It is now clear that the CIA allowed water boarding which is not only a breach of international law but also the American Army Field Manual which prohibits cruel. protect and ensure the full and equal enjoyment of all human rights and fundamental freedoms by all persons with disabilities and to promote respect for their inherent dignity. In exceptional circumstances. The American government claimed that the facility was not covered by the Geneva conventions protecting prisoners of war as the detainees were „enemy combatants‟. After each visit a report is drawn up with any possible suggestions to the state in question. humiliating or degrading treatment. Cuba. including police and prison staff. a state may make representations based on grounds of national defense.” Persons with disabilities are defined as those “who have long-term physical. All information gathered is confidential. States Parties shall promote appropriate training for those working in the field of administration of justice. Regardless of the status accorded to detainees international law still prohibits torture. it is required to allow access to the territory with the right to free travel without restriction. police stations. Afghanistan . The Convention‟s purpose is to “promote.5 - - - centers. 5. the right to interview any person being held within the facility.” - - BREACHES OF PRISONERS’ RIGHTS IN INTERNATIONAL LAW Guantanamo Bay The American government has been accused of many breaches of prisoners‟ rights in international law. full information of the facility in question. public safety and serious disorder in custodial facilities against a visit to a certain place or at a certain time. 2007 and has 82 signatories. communicate freely with any person whom it believes can supply relevant information and access to any other information which the Committee feels is necessary to carry out its task. It provides that in order to “ensure effective access to justice for persons with disabilities. holding centers for immigration detainees and psychiatric hospitals) Once a state government is notified of the intention of the Committee to carry out a visit. mental. The Convention on the Rights of Persons with Disabilities Convention on the Rights of Persons with Disabilities entered into force on the March 30. unlimited access to the facility and free movement within it. intellectual or sensory impairments which in interaction with various barriers may hinder their full and effective participation in society on an equal basis with others. Article 13 of the Convention relates to access to justice for persons with disability. The most publicized case is the detention facility it maintains in Guantanamo Bay.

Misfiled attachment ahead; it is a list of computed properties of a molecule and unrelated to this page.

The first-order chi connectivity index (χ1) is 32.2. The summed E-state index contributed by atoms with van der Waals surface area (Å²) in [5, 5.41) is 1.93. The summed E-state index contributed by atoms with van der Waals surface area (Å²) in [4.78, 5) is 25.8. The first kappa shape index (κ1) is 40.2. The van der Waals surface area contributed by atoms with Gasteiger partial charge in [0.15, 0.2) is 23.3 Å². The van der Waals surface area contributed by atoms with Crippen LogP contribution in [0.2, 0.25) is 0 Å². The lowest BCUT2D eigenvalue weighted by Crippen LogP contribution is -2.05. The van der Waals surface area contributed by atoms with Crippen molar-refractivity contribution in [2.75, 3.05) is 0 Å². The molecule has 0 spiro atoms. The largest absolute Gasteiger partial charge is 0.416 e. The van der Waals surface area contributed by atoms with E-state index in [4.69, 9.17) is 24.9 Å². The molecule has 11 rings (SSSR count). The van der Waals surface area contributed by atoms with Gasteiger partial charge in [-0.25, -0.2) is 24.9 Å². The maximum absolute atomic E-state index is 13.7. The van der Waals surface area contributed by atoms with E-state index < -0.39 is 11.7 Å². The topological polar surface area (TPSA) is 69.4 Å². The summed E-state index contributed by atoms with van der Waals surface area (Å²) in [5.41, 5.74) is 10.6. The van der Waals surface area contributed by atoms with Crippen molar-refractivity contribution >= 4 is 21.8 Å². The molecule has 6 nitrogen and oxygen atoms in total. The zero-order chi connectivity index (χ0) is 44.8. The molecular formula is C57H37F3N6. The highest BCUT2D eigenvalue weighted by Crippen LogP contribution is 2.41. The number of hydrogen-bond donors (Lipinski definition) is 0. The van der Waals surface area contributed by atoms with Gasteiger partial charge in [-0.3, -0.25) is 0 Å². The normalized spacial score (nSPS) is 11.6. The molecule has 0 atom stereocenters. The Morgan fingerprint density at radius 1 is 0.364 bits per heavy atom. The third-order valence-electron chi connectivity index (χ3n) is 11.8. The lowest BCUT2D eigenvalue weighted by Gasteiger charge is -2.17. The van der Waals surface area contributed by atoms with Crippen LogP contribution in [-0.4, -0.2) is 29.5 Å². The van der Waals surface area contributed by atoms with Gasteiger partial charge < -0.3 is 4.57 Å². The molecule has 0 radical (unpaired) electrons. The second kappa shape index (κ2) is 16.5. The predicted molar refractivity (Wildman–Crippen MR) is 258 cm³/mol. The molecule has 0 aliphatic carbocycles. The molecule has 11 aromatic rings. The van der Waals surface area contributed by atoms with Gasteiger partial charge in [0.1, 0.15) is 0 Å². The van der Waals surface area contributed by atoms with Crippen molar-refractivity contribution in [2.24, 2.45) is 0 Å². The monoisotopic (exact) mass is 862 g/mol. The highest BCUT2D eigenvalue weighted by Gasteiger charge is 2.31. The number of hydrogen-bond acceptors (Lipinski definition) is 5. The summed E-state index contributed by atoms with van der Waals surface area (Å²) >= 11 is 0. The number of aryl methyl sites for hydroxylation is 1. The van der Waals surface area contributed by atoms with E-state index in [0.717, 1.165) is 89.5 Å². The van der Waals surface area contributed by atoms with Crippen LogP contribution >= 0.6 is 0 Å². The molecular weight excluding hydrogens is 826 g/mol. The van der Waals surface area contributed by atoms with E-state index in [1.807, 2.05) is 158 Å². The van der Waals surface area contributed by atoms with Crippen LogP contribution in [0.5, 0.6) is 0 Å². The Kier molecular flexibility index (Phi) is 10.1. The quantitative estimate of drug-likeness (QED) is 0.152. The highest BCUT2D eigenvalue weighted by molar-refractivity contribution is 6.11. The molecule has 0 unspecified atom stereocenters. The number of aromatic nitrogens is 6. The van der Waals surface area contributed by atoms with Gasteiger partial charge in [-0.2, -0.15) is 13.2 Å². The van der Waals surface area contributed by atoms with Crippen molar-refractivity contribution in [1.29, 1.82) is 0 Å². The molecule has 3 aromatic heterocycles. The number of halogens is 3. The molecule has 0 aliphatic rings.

The prisoners held there were exposed to extreme temperatures. forcing prisoners to masturbate. sodomised and beaten to death. forcing prisoners to strip. smearing prisoners with faces. US soldiers are accused of abusing prisoners in a secret prison in Bagram air base. Shebarghan prison is claimed to be overcrowded with inadequate bathing and ablution facilities. Iraq In 2003. or natural light and religious duties were interfered with. threatening prisoners with dogs. bedding.6 In Afghanistan. There was also accusations that prisoners were raped. US soldiers at Abu Ghraib prison serving there were accused of beating prisoners. making prisoners simulate sex and form naked piles. as well as lack of food and medical care. not given adequate food. accusations started to emerge of prisoner abuse in Abu Ghraib prison. . There are also claims of abuse in Shebarghan prison in northern Afghanistan for which America is jointly responsible with the Afghan government.